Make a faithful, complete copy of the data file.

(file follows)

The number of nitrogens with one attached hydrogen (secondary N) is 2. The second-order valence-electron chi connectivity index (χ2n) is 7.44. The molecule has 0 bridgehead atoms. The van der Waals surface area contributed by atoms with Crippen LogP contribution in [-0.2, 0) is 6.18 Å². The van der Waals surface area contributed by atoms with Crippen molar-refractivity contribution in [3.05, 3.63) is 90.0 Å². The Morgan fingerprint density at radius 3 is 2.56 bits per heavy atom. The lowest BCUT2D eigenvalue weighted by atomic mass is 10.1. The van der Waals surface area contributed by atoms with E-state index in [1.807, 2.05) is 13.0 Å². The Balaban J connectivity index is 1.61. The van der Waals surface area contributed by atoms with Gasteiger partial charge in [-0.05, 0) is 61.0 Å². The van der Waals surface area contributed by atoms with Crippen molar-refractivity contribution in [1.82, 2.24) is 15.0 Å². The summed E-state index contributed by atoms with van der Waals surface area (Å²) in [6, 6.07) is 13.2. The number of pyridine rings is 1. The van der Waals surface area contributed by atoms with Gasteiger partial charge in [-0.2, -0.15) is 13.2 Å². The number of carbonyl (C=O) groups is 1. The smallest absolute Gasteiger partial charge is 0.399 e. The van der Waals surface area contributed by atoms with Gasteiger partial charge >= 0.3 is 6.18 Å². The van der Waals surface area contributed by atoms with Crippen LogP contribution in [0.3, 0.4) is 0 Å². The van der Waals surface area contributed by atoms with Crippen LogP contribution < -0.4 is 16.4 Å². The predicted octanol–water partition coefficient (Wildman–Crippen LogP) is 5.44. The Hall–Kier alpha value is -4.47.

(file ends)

The number of nitrogens with one attached hydrogen (secondary N) is 2. The second-order valence-electron chi connectivity index (χ2n) is 7.44. The molecule has 0 bridgehead atoms. The van der Waals surface area contributed by atoms with Crippen LogP contribution in [-0.2, 0) is 6.18 Å². The van der Waals surface area contributed by atoms with Crippen molar-refractivity contribution in [3.05, 3.63) is 90.0 Å². The Morgan fingerprint density at radius 3 is 2.56 bits per heavy atom. The lowest BCUT2D eigenvalue weighted by atomic mass is 10.1. The van der Waals surface area contributed by atoms with E-state index in [1.807, 2.05) is 13.0 Å². The Balaban J connectivity index is 1.61. The van der Waals surface area contributed by atoms with Gasteiger partial charge in [-0.05, 0) is 61.0 Å². The van der Waals surface area contributed by atoms with Crippen molar-refractivity contribution in [1.82, 2.24) is 15.0 Å². The summed E-state index contributed by atoms with van der Waals surface area (Å²) in [6, 6.07) is 13.2. The number of pyridine rings is 1. The van der Waals surface area contributed by atoms with Gasteiger partial charge in [-0.2, -0.15) is 13.2 Å². The number of carbonyl (C=O) groups is 1. The smallest absolute Gasteiger partial charge is 0.399 e. The van der Waals surface area contributed by atoms with Gasteiger partial charge >= 0.3 is 6.18 Å². The van der Waals surface area contributed by atoms with Crippen LogP contribution in [0.3, 0.4) is 0 Å². The van der Waals surface area contributed by atoms with Crippen LogP contribution < -0.4 is 16.4 Å². The predicted octanol–water partition coefficient (Wildman–Crippen LogP) is 5.44. The Hall–Kier alpha value is -4.47.